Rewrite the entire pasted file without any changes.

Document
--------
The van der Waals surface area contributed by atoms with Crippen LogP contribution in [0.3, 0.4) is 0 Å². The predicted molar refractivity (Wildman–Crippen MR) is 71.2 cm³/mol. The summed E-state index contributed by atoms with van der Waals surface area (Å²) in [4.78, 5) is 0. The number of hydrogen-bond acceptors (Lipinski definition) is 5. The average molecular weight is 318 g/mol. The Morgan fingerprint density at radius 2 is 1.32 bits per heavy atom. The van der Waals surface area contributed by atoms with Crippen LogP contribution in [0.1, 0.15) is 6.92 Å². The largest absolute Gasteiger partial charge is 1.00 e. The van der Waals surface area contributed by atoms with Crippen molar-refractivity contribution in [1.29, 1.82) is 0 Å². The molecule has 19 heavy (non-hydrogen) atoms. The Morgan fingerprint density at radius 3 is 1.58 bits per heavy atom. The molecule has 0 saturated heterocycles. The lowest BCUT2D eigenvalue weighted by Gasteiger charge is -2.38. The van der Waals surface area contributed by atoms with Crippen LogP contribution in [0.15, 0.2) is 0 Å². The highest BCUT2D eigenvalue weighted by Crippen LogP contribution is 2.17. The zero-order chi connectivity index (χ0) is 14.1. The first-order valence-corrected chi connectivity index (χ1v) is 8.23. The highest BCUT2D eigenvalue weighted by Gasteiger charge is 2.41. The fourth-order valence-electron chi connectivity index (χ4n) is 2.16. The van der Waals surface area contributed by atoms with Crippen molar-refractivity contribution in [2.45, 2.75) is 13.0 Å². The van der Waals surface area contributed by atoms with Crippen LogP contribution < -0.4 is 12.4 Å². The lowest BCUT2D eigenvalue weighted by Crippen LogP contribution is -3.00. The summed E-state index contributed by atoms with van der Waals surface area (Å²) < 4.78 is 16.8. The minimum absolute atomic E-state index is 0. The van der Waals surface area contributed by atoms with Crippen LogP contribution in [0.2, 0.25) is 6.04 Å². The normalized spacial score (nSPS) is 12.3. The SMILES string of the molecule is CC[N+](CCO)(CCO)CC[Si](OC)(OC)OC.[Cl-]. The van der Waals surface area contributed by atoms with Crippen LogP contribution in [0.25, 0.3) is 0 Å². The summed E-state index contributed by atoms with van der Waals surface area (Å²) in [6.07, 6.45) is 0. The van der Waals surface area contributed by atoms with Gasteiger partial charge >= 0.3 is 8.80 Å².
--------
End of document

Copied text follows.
The van der Waals surface area contributed by atoms with Crippen LogP contribution in [0.3, 0.4) is 0 Å². The predicted molar refractivity (Wildman–Crippen MR) is 71.2 cm³/mol. The summed E-state index contributed by atoms with van der Waals surface area (Å²) in [4.78, 5) is 0. The number of hydrogen-bond acceptors (Lipinski definition) is 5. The average molecular weight is 318 g/mol. The Morgan fingerprint density at radius 2 is 1.32 bits per heavy atom. The van der Waals surface area contributed by atoms with Crippen LogP contribution in [0.1, 0.15) is 6.92 Å². The largest absolute Gasteiger partial charge is 1.00 e. The van der Waals surface area contributed by atoms with Crippen molar-refractivity contribution in [1.29, 1.82) is 0 Å². The molecule has 19 heavy (non-hydrogen) atoms. The Morgan fingerprint density at radius 3 is 1.58 bits per heavy atom. The molecule has 0 saturated heterocycles. The lowest BCUT2D eigenvalue weighted by Gasteiger charge is -2.38. The van der Waals surface area contributed by atoms with Crippen LogP contribution in [0.15, 0.2) is 0 Å². The highest BCUT2D eigenvalue weighted by Crippen LogP contribution is 2.17. The zero-order chi connectivity index (χ0) is 14.1. The first-order valence-corrected chi connectivity index (χ1v) is 8.23. The highest BCUT2D eigenvalue weighted by Gasteiger charge is 2.41. The fourth-order valence-electron chi connectivity index (χ4n) is 2.16. The van der Waals surface area contributed by atoms with Crippen molar-refractivity contribution in [2.45, 2.75) is 13.0 Å². The van der Waals surface area contributed by atoms with Crippen LogP contribution < -0.4 is 12.4 Å². The lowest BCUT2D eigenvalue weighted by Crippen LogP contribution is -3.00. The summed E-state index contributed by atoms with van der Waals surface area (Å²) < 4.78 is 16.8. The minimum absolute atomic E-state index is 0. The van der Waals surface area contributed by atoms with Crippen LogP contribution in [0.2, 0.25) is 6.04 Å². The normalized spacial score (nSPS) is 12.3. The SMILES string of the molecule is CC[N+](CCO)(CCO)CC[Si](OC)(OC)OC.[Cl-]. The van der Waals surface area contributed by atoms with Crippen LogP contribution in [0.25, 0.3) is 0 Å². The summed E-state index contributed by atoms with van der Waals surface area (Å²) in [6.07, 6.45) is 0. The van der Waals surface area contributed by atoms with Gasteiger partial charge >= 0.3 is 8.80 Å².